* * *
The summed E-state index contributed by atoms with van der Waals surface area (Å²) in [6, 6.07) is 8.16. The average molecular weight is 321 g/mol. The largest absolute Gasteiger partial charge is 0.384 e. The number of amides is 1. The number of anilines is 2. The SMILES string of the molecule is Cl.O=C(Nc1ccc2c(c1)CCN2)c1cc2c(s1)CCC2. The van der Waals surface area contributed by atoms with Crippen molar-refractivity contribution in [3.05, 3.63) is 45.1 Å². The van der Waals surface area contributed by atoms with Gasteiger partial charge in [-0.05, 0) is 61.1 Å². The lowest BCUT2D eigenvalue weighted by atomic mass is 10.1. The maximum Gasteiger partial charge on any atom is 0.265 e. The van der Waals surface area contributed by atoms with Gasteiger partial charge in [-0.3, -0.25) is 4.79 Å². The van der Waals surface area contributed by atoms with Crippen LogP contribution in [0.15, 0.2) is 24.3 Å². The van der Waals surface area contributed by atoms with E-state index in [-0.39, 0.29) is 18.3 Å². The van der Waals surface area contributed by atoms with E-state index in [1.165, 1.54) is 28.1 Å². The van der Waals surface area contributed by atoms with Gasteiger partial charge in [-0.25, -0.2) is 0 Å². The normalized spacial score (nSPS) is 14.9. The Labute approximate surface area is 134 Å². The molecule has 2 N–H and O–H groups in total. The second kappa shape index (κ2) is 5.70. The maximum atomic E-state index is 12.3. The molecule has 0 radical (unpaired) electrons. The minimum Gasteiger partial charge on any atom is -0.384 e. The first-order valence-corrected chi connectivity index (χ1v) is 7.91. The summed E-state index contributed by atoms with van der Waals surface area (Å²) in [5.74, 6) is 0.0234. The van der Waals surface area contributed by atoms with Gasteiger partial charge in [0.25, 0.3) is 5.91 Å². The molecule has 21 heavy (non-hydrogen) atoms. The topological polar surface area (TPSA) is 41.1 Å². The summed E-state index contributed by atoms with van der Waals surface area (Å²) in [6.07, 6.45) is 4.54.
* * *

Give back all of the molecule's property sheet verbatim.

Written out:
The summed E-state index contributed by atoms with van der Waals surface area (Å²) in [6, 6.07) is 8.16. The average molecular weight is 321 g/mol. The largest absolute Gasteiger partial charge is 0.384 e. The number of amides is 1. The number of anilines is 2. The SMILES string of the molecule is Cl.O=C(Nc1ccc2c(c1)CCN2)c1cc2c(s1)CCC2. The van der Waals surface area contributed by atoms with Crippen molar-refractivity contribution in [3.05, 3.63) is 45.1 Å². The van der Waals surface area contributed by atoms with Gasteiger partial charge in [-0.05, 0) is 61.1 Å². The lowest BCUT2D eigenvalue weighted by atomic mass is 10.1. The maximum Gasteiger partial charge on any atom is 0.265 e. The van der Waals surface area contributed by atoms with Gasteiger partial charge in [-0.3, -0.25) is 4.79 Å². The van der Waals surface area contributed by atoms with Crippen LogP contribution in [0.15, 0.2) is 24.3 Å². The van der Waals surface area contributed by atoms with E-state index in [-0.39, 0.29) is 18.3 Å². The van der Waals surface area contributed by atoms with E-state index in [1.165, 1.54) is 28.1 Å². The van der Waals surface area contributed by atoms with Gasteiger partial charge in [-0.25, -0.2) is 0 Å². The normalized spacial score (nSPS) is 14.9. The Labute approximate surface area is 134 Å². The molecule has 2 N–H and O–H groups in total. The second kappa shape index (κ2) is 5.70. The maximum atomic E-state index is 12.3. The molecule has 0 radical (unpaired) electrons. The minimum Gasteiger partial charge on any atom is -0.384 e. The first-order valence-corrected chi connectivity index (χ1v) is 7.91. The summed E-state index contributed by atoms with van der Waals surface area (Å²) in [5.74, 6) is 0.0234. The van der Waals surface area contributed by atoms with Gasteiger partial charge in [0.25, 0.3) is 5.91 Å². The molecule has 21 heavy (non-hydrogen) atoms. The topological polar surface area (TPSA) is 41.1 Å². The summed E-state index contributed by atoms with van der Waals surface area (Å²) in [6.07, 6.45) is 4.54.